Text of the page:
Image Credit: BBC/Ben Blackall
Ever since Jodie Whittaker fell out of her TARDIS on Christmas Day, fans, including myself, have been waiting with baited breath to find out just what happens next. It certainly made one hell of a cliff-hanger, and with Chris Chibnall keeping tight-lipped about the direction of his series, there were only the smallest scraps of information to go on, leading to rampant speculation. Would the Doctor spend the series looking for the TARDIS? Would there be a return to earth-based stories of the 1970s? Would the Doctor simply splat onto the floor? Despite the hopes of some so-called ‘fans’, this series-opener did not fall flat-cometh the hour, cometh the woman…
For me, the episode reads as something of a dark fairytale. A son, annoyed with his family, descends into the forest, whereupon he finds strange, mysteriously vegetable-shaped objects that give him a new way of looking at the world. A wizard drops from the sky, complete with magic wand. Even the tooth fairy puts in an appearance. Of course, it can’t be a ‘happily ever after’ ending for everyone. A criticism of some of previous showrunner Steven Moffat’s writing was that there was a tendency to ensure that “everybody lives”, as the 9th Doctor would say, and Chris Chibnall ensures this is not the case. That’s not to say that it becomes a much more sombre affair, à la Broadchurch-humour has a key part to play in the rebirth of the series. Like other fairytales, the dialogue is at times clunky, sometimes predictable, yet it still manages to entertain while crossing into a new frontier-the North.
For an episode notable for moving to the north of England, specifically Sheffield, it is notable that the episode doesn’t want to force the issue. Instead, it builds a Sheffield from strength of character, rather than pointing out landmarks like the Arts Tower. Family has been mentioned as a key watchword of the series, and this shines through in the interplay between Graham (Bradley Walsh), Grace (Sharon D Clarke), Ryan (Tosin Cole) and Yasmin (Mandip Gill). This episode also sets forward the cause of diversity in Doctor Who significantly, continuing the work of series 10. Not only do we have a first female Doctor, we double the number of non-white companions, while advancing the representation of disability (especially hidden) and older people in a major television show. Behind the scenes, we see the first non-white composer and writers, ensuring that a show that has spent 55 years exploring the universe will do so in a way that is more open to everyone.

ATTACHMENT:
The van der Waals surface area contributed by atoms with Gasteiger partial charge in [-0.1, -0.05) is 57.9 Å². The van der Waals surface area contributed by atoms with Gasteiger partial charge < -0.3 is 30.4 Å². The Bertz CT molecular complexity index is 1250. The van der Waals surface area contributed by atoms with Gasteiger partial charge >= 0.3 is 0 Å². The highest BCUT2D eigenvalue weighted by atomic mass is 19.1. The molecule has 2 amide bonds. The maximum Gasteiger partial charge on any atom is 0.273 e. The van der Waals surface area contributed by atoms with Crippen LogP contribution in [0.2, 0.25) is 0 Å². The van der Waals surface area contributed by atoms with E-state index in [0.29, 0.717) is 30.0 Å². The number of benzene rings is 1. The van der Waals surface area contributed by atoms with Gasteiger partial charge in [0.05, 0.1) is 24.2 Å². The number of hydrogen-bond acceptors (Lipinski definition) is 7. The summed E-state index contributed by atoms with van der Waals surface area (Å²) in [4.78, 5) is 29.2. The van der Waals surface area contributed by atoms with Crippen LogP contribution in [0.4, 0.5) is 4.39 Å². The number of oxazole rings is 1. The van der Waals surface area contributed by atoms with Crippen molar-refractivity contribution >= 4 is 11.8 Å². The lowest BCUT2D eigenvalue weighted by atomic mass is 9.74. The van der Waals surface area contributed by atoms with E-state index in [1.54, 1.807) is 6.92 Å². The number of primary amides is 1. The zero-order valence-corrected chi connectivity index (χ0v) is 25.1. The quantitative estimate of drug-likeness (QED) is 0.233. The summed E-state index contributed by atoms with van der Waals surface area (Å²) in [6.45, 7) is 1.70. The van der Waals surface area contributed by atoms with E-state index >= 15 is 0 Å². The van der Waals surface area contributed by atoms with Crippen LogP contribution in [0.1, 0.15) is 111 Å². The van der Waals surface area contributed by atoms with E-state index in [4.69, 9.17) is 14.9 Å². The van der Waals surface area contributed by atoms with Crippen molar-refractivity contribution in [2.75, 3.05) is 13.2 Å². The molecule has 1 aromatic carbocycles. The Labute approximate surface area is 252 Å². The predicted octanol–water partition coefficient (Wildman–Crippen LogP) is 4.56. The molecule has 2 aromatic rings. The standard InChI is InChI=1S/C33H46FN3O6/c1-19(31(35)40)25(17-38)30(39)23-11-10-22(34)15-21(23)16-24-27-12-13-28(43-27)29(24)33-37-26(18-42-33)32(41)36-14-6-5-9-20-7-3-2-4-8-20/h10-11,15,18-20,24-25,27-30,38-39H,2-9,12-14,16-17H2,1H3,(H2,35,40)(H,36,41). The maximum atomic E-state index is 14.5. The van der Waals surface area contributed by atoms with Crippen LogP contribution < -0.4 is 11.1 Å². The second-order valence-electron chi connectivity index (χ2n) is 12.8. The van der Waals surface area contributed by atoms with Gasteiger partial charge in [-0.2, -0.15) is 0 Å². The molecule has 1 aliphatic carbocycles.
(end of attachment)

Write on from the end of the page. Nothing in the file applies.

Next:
Of course, what many people will be looking at in this episode is how the 13th Doctor appears. Jodie Whittaker, in addition to the weight of years of history upon her shoulders, has fan expectation and media pressure to deal with in addition. Her Doctor certainly shows snatches of what has gone before-the youthful energy of Matt Smith, the humour of Patrick Troughton, the adventurousness of Jon Pertwee, but also the hard edges of Christopher Eccleston and Peter Capaldi-while also adding a certain something that makes the role uniquely hers. She is also able to do this without a needless focus on why The Doctor is now female, with just the one line laying the matter to rest.
As much as I would like it to be, the episode is not without its issues. The dialogue, as mentioned, could do with perhaps a final polish, just to ensure that it doesn’t feel slightly out of kilter with the episode at large. A few thematic choices are also somewhat cliché-admittedly, they’re still impactful and emotional, but not particularly inspired in an episode making great strides in other areas. One moment in particular stands out as being particularly off in this area, as well as in terms of both pacing and story. To adapt a quote from Eric Morecambe, the episode reliably hits all the right notes. But occasionally not in the right order.
In all, The Woman Who Fell To Earth is a spellbinding, engrossing way of spending just over an hour getting to know a new Doctor. Whether you are someone who has never heard of the show, or someone who has watched every minute of the show since it first began, you will find something to enjoy in the new series of the show. And for those who still insist on boycotting it, I suggest you stick the sonic where the sun don’t shine-just now with added Sheffield steel.